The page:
Review Summary: Above Snakes, Above GodAbove Snakes
is the last record in a trilogy of releases that Technical Death Metal duo Sleep Terror kicked off with 2018's El Insomne
and continued with 2019's Abreaction
. Why these releases are supposed to be a trilogy is not readily apparent, as they don’t seem to be connected by their artwork and no overarching themes can be identified by looking at the song titles. The music is of course instrumental, so one could only speculate.
After losing its drummer to Cattle Decapitation, the project’s mastermind and multi-instrumentalist Luke Jaeger teamed up with prolific drummer Marco Pitruzzella in 2015. This serviceable partnership finds the duo sounding more crisp than ever on this release, with Pitruzzella’s impressive if clinical style remaining firmly in the shadow of Jaeger’s at times virtuosic displays.
Sleep Terror’s sound has always been a wacky mixture: At the core of it is still Technical Death Metal, although that core has been stripped back more and more with subsequent releases. In fact, three tracks on this eight-track and 27 minute-short LP forgo the Metal entirely in favour of a cinematic sound that’s somewhere between Tito and Tarantula playing at the Titty Twister in From Dusk till Dawn
and Sergio Leone’s Spaghetti Westerns scored by Ennio Morricone, complete with whistling, trumpets and flutes - most likely synths. As hinted at with the cover art, these types of soundscapes are thematic for the LP and creep their way into every track, along with occasional forays into Mr. Bungle-esque Surf Rock and also Funk, most evident in the twangy, slappy bass playing. Then there's the middle section of No Rest for the Moral
, which goes into full-blown Blues mode and skilfully evokes Stevie Ray Vaughan.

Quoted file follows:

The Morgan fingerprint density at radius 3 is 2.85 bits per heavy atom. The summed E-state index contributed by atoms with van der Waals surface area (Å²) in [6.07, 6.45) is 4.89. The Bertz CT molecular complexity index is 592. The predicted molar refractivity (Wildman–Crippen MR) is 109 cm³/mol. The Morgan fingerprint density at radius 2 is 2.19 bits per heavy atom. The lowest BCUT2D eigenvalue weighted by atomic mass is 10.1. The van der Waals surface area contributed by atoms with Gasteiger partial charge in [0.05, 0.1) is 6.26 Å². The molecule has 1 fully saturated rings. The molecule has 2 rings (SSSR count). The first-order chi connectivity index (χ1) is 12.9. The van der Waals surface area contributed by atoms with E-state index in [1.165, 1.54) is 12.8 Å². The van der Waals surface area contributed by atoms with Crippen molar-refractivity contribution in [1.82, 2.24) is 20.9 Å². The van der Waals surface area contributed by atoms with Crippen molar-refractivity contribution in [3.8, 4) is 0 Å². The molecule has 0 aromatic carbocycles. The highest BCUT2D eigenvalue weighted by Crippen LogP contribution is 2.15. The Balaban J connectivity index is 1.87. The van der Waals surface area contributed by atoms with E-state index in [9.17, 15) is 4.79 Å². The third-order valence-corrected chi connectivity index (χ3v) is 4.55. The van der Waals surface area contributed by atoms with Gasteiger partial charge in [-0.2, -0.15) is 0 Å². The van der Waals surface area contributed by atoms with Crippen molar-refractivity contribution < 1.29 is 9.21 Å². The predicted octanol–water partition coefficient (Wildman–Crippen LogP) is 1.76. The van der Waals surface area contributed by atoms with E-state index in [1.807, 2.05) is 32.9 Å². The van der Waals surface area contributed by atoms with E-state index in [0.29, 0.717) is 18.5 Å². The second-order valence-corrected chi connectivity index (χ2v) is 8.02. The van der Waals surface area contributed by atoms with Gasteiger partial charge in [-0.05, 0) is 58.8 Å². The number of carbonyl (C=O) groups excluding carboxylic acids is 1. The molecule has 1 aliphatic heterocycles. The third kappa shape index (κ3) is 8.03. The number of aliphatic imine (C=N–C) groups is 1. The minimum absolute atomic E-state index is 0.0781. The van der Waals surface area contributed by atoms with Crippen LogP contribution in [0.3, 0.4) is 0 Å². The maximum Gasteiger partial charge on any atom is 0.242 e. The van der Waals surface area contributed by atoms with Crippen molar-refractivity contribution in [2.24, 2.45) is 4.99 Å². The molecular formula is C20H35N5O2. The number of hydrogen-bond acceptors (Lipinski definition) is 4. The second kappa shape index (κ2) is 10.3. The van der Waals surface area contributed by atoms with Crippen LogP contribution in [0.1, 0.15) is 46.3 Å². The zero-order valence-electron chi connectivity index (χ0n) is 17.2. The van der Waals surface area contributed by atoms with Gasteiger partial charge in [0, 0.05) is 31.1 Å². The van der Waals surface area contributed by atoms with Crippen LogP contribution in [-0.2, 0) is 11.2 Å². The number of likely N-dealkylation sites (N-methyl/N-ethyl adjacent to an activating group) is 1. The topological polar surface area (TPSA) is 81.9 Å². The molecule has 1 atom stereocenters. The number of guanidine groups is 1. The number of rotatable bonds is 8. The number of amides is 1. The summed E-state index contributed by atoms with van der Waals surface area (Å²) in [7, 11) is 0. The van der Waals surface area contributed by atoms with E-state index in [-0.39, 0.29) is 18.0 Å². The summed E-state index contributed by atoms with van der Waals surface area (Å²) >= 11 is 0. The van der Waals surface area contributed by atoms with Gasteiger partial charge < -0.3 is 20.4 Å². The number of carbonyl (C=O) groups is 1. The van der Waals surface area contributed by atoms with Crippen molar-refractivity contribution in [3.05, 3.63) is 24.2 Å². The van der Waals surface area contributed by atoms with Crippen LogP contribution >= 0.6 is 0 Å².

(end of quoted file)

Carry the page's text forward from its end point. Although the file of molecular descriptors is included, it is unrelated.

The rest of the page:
The core Metal elements feature blisteringly fast passages of double bass, blast beats and palm muted chromatic runs, mixed in start/stop fashion with chuggy breakdown-style riffs rooted in Hardcore (Sixes and Sevens
), djenty, bouncy Meshuggah-influenced sections (No Rest for the Moral
) and some Southern Metal flavourings a la Pantera with a dose of RATM (Blatherskite
), but there's flirtations with Black (Above Snakes
) and Thrash Metal (No Rest for the Moral
) as well. These influences have been fully bastardized, garnished and tweaked, giving them a unique, quirky touch. Otherwise notable is an unusual scarcity of atonal material: A multitude of scales are utilized, lending most riffs a more musical quality and distinct expressive character, a tradeoff that comes at the cost of dark- and heaviness. The large variety of genres present on this release is also detrimental to its overall cohesion, a problem that naturally plagues most projects as out there as this one. Despite individual tracks being tied by the aforementioned cinematic theme, disparate elements struggle to come together, resulting in a listening experience that can be spastic, disjointed and difficult to connect with on an emotional level.
Nevertheless, Jaeger’s (lead) guitar playing is pretty much unparalleled in this subgenre and he shows enough restraint to prevent the material from devolving into wankery. Due to its idiosyncratic nature, it is doubtful this release will win the duo many new devotees, but the moody playfulness and expert skill with which it is arranged remain extremely impressive and fun to listen to.